Commercial Real Estate, Capital, Insurance, Leasing & Management

After Hurricane, Some Investors Moving Assets Out Of Florida

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Hernando Perez explains how Hurricane Irma is affecting South Florida's multifamily investment market.

In the wake of Hurricane Irma, many of South Florida’s real estate pros were eager to get back to work, downplaying the storm damage and predicting that the region will remain attractive to buyers.

Turnberry Associates CEO Jeff Soffer went on CNBC to say real estate prices would not be affected long term, and other developers told The Real Deal that they were mostly dealing with temporary landscaping issues and power outages.

But Franklin Street Director of Multifamily Investment Sales Hernando Perez said that he has fielded calls from multiple clients who no longer want to deal with the hurricane risk.

“I’ve had a handful of calls where clients want to get rid of assets and reposition their equity,” Perez said. “We have tangible examples of clients who want to take action to avoid the consequence of another storm.”

He declined to name specific clients, but said they included the owner of a sizable project in Broward County and the owner of a large portfolio in North Miami. One client had been mulling the idea of cashing out for months.

“One made the decision right after the storm, ‘I want to get rid of my property immediately,’” Perez said.

Perez specified that the investors with this attitude had bought property between 2010 and 2016 and were relatively new to the South Florida market. Franklin Street is a relatively young firm; it was founded in 2006 and focuses on properties in the Southeast. It has six offices in Florida and one in Atlanta.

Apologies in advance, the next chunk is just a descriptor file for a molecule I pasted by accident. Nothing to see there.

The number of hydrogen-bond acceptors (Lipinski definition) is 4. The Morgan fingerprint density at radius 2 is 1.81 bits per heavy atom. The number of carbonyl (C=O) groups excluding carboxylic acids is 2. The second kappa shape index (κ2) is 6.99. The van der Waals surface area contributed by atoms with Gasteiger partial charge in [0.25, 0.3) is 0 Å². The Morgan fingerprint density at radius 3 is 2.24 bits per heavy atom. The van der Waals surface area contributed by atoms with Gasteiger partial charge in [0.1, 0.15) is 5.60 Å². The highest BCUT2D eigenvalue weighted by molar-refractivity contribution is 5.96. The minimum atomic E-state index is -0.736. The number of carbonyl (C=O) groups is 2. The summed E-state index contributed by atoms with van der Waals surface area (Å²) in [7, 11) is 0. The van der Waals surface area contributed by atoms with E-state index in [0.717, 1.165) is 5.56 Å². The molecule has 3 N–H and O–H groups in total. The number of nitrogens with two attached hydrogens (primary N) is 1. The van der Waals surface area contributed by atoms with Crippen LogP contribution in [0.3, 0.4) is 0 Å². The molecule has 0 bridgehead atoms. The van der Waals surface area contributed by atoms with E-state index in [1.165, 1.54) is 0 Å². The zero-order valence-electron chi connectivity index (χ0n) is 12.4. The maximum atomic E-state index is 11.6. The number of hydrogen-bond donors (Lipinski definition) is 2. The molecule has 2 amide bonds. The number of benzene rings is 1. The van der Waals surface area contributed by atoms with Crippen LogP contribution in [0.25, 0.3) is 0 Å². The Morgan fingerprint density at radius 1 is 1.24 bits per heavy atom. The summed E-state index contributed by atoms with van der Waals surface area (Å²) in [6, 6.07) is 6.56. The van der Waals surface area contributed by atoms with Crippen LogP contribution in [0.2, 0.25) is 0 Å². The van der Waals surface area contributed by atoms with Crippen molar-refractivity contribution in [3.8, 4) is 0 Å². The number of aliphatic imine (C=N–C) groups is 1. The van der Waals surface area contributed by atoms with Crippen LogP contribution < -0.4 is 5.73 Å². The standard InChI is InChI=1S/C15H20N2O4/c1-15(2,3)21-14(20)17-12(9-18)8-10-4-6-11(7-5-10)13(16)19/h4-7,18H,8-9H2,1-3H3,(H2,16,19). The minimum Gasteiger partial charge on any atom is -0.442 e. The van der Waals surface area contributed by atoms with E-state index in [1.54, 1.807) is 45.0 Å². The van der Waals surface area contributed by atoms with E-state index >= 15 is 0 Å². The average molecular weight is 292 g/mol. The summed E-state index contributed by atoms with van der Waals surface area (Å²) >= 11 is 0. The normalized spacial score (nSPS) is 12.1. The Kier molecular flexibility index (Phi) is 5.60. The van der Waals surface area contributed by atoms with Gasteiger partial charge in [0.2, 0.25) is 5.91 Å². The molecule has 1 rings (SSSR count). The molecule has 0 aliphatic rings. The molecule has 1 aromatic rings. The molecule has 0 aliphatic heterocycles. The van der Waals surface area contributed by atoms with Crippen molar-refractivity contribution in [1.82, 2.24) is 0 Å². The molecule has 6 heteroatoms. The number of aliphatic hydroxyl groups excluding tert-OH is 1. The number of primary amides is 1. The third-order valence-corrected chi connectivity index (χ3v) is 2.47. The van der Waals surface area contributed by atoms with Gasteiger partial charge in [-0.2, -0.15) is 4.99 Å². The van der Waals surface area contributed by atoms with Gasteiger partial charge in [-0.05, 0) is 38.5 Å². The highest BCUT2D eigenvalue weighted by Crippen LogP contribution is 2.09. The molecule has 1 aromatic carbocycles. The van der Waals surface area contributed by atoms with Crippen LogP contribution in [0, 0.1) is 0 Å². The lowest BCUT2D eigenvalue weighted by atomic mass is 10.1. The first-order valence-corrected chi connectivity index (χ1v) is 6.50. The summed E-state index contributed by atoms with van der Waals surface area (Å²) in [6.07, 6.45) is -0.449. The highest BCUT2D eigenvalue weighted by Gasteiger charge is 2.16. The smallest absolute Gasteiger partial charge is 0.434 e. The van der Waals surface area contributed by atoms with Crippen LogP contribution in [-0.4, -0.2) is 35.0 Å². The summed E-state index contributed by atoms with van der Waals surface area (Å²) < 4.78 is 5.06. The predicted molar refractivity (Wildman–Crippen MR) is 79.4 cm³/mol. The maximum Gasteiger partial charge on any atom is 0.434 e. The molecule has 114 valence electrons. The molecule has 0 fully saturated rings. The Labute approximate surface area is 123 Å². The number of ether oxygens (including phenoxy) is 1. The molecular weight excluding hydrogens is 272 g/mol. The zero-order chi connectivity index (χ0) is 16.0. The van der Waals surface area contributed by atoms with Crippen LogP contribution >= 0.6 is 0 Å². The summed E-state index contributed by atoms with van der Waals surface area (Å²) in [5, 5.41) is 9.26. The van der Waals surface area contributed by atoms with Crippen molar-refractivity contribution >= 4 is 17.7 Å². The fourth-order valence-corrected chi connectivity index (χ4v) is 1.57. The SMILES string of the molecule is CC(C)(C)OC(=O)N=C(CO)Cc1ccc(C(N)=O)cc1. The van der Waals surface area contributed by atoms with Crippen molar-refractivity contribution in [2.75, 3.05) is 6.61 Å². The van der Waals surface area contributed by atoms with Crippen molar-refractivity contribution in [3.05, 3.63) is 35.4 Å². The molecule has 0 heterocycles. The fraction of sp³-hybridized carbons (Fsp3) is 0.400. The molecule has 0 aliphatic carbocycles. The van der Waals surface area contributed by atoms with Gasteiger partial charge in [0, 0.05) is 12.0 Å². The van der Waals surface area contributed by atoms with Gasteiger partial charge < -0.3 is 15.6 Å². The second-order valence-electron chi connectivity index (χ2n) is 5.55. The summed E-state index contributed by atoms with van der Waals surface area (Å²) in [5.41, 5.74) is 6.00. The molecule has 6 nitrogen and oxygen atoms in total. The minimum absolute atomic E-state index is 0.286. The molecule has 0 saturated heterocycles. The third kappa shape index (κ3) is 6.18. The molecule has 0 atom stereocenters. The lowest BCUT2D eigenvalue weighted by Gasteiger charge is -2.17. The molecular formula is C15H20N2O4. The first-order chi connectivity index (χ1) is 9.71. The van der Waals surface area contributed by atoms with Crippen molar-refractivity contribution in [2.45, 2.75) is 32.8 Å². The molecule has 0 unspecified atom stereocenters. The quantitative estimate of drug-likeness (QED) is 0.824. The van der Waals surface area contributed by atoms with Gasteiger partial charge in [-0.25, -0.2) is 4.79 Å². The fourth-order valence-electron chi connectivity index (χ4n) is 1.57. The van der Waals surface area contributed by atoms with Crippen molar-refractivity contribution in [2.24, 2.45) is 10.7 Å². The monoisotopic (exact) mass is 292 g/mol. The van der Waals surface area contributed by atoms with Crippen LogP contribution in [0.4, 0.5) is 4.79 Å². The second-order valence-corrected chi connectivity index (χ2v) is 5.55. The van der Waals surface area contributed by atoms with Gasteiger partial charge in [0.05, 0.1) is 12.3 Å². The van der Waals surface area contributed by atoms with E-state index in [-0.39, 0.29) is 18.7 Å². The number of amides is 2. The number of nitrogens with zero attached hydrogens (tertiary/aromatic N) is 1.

“Most of the investors we are dealing with today have never been exposed to a major hurricane like a Wilma, an Irma or a Harvey,” Perez said. “When they see firsthand Houston or the Florida Keys, that client’s mindset becomes ‘This is real. This is no longer through the grapevine. This is a real situation.’”

Hurricane Irma left 6.5 million people without electricity, some for more than a week. Insurance claims are expected to reach $18B. Perez said that news coverage of wind and water damage affected some clients.

“They’re thinking, ‘I don’t want to be that person putting plywood on the windows, working 12 to 15 hours a day to prepare my home, putting clients and tenants at ease, making sure I have enough insurance. Maybe I want to move my equity elsewhere,’” Perez said. “They start to see dollar signs.”

Perez said these clients want to shift into assets that require little to no management responsibility, or to an area that is less vulnerable to storms or market downturns. He said some are considering selling and holding onto cash until they see more opportunity to buy at affordable prices.

Then again, he said, the storm also brought out opportunistic types looking to make deals with exactly those types of sellers.

“I’ve had several people say, ‘Hey, find me whatever you can find me in Miami,’” Perez said.

Ultimately, he said, any event that could be a catalyst and significantly affect the market – like a storm, a hike in interest rates or an election – creates reactions in both directions, with some investors moving to more conservative positions and others making aggressive moves.

Perez said that Franklin Street can help investors mitigate risks, as it is a full-service firm with property management and insurance arms. Perez said Florida will always be attractive to investors. The weather and the beaches will always lure people, he said.

“[But] most beneficial for investors is that Florida is a tax-free state,” Perez said. “South Florida still provides significant amount of gain, of yield … It will remain a very attractive market, especially compared to markets [like New York and San Francisco] that are hyper-compressed, where yields are nonexistent.”

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